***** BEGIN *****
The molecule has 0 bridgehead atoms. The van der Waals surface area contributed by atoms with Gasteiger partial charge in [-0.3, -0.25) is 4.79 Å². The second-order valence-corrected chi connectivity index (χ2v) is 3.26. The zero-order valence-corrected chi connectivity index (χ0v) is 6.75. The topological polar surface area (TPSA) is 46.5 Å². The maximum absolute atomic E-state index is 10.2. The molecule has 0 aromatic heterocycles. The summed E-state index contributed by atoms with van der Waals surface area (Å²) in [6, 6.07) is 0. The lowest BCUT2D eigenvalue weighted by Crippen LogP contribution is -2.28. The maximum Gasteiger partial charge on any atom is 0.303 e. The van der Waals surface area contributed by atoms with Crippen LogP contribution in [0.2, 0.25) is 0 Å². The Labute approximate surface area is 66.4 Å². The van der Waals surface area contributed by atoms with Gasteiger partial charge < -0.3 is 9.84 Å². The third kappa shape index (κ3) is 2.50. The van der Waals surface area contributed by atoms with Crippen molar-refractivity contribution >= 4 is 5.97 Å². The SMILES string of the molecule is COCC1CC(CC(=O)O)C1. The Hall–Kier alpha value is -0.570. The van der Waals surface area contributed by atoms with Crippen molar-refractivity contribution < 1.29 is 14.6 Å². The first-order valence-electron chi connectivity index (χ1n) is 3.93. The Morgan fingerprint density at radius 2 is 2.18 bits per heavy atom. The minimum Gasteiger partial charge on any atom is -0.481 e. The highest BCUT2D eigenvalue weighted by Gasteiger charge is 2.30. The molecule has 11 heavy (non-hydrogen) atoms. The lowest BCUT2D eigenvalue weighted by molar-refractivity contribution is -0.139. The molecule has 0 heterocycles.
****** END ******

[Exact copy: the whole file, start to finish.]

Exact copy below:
The molecule has 0 bridgehead atoms. The van der Waals surface area contributed by atoms with Gasteiger partial charge in [-0.3, -0.25) is 4.79 Å². The second-order valence-corrected chi connectivity index (χ2v) is 3.26. The zero-order valence-corrected chi connectivity index (χ0v) is 6.75. The topological polar surface area (TPSA) is 46.5 Å². The maximum absolute atomic E-state index is 10.2. The molecule has 0 aromatic heterocycles. The summed E-state index contributed by atoms with van der Waals surface area (Å²) in [6, 6.07) is 0. The lowest BCUT2D eigenvalue weighted by Crippen LogP contribution is -2.28. The maximum Gasteiger partial charge on any atom is 0.303 e. The van der Waals surface area contributed by atoms with Crippen LogP contribution in [0.2, 0.25) is 0 Å². The Labute approximate surface area is 66.4 Å². The van der Waals surface area contributed by atoms with Gasteiger partial charge < -0.3 is 9.84 Å². The third kappa shape index (κ3) is 2.50. The van der Waals surface area contributed by atoms with Crippen molar-refractivity contribution >= 4 is 5.97 Å². The SMILES string of the molecule is COCC1CC(CC(=O)O)C1. The Hall–Kier alpha value is -0.570. The van der Waals surface area contributed by atoms with Crippen molar-refractivity contribution < 1.29 is 14.6 Å². The first-order valence-electron chi connectivity index (χ1n) is 3.93. The Morgan fingerprint density at radius 2 is 2.18 bits per heavy atom. The minimum Gasteiger partial charge on any atom is -0.481 e. The highest BCUT2D eigenvalue weighted by Gasteiger charge is 2.30. The molecule has 11 heavy (non-hydrogen) atoms. The lowest BCUT2D eigenvalue weighted by molar-refractivity contribution is -0.139. The molecule has 0 heterocycles.